- brokers, who take their cut from the gross premium paid
- insurers, who receive net premium in return for underwriting the risk.
The fees add up, and insurance turns out to be an expensive business, which isn’t exactly great news for many people who own insurance they don’t (or only rarely) use.
In today’s interconnected society, where more and more transactions are being carried out online, one can question the relevance of such old-style business approaches. Airbnb, usurping the biggest hotels by leveraging the power of a community to provide accommodation, and peer-to-peer lender Lending Club, cutting out the middle man to offer lower rates for borrowers, are just a couple of examples of companies capitalizing on the need for alternative solutions. They have one thing in common: they tap into a shared economy, uniting groups of consumers in order to achieve lower rates.
Tech’s peer-to-peer model is now transforming the £1,23tn insurance industry. Friendsurance is leading the way with its peer-to-peer insurance platform, where groups of friends come together to create their own insurance pool. A percentage of each person’s premium is set aside to cover the network’s smaller claims, with bigger claims covered by traditional insurance. If the claims don’t exceed the pool, individuals get their money back. The more friends there are in the pool, and the fewer claims there are, the more money you save.
Take personal-liability insurance, a must-have for most Germans, who are among the world's best-insured people with an average of more than five policies each. German students pay around €55 ($71) annually to insure damages up to €10m. If five friends band together and none makes a claim, they will get about €24 back at the end of the year (the rest is kept to fund larger claims). Even with several small claims, there will probably be some cash returned.
Insuring in self-selecting groups can improve the quality of the risk. Friends tend to be more honest with each other, which makes fraud more unlikely. They are also less likely to put in for very small claims—a broken teapot, say—which generate a lot of costs for traditional insurers. And social insurance is viral: customers have an interest to spread the word and get other friends to join in.
The other P2P platform, Inspool, says drivers are saving up to 75% of their premiums. Their vision is to change the insurance industry in the same way that peer-to-peer lending and crowdfunding are changing banking. The Inspool platform uses the power of social networks to let drivers connect with family and friends to form their own insurance groups. The group pools premiums together online and trusts each other to only claim when necessary and not to inflate claims. Together you can save up to 75% each year by not paying for bad drivers, fraudulent claims and inefficient insurance companies. Inspool is passionate about using technology to give consumers a better deal and believes that good honest drivers deserve reward not penalty. They aim to disrupt the traditional insurance world. In the future you won’t insure your car, you’ll inspool it.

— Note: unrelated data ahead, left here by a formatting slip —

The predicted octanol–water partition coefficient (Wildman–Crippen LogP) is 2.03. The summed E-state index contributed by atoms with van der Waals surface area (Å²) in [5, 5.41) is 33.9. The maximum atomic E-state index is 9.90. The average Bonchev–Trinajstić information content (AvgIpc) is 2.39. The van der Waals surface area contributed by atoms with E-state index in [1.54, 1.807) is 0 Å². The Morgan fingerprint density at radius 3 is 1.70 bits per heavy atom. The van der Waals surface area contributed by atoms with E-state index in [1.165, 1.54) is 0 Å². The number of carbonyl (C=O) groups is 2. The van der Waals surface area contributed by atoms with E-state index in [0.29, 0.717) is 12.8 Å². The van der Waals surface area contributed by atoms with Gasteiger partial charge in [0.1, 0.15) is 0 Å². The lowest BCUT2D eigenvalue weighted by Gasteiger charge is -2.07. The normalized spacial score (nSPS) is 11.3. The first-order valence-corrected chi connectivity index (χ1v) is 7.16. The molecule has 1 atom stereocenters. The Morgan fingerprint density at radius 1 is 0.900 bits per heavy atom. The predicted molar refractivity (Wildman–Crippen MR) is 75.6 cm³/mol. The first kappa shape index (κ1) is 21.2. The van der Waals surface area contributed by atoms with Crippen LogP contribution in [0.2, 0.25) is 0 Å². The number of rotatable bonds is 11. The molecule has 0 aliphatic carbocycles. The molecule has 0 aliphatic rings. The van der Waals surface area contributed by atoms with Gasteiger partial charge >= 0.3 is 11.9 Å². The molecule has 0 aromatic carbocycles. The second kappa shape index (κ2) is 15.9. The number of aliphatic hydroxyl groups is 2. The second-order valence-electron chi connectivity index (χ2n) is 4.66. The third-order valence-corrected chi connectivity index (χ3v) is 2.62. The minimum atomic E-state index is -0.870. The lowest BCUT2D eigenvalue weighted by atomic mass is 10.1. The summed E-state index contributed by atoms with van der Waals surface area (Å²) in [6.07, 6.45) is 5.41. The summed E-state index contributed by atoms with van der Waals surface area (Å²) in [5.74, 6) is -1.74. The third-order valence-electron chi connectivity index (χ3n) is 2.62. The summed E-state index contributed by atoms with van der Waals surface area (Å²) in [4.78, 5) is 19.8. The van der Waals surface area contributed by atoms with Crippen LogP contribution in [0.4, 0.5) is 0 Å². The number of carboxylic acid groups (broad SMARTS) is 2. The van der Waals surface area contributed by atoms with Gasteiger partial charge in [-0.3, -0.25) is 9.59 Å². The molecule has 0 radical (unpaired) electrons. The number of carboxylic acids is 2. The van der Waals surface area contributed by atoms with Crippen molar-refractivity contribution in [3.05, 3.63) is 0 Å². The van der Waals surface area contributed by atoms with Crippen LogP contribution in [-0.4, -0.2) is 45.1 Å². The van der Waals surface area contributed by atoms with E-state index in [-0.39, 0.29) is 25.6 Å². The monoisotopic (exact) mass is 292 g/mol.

Peer-to-peer insurance is quickly gaining traction, with the solution decreasing the likelihood of fraud (you wouldn’t lie to a friend, would you?). Most importantly, it saves you money. Perhaps it’s also the result of the fact that we’re naturally predisposed to be part of a support system. The P2P model doesn’t seem so new when we remind ourselves how things looked before insurance came along hundreds of years ago, when families and communities helped each other out when in need, and they still do. Peer-to-peer insurance simply restores this mutual support system and turns it into a business.
Traditional insurance companies can learn a lot from the new players in the fintech space when it comes to having a customer-centric approach and flexibility. In fact, they should be grateful for the new P2P model, which helps insurance companies in more ways than one: improved behavior reduces claims and processing costs, and receiving money back in claims-free cases increases customer satisfaction. It’s a win-win for everyone.
Sources: banknxt.com, inspool.com, friendsurance.com, economist.com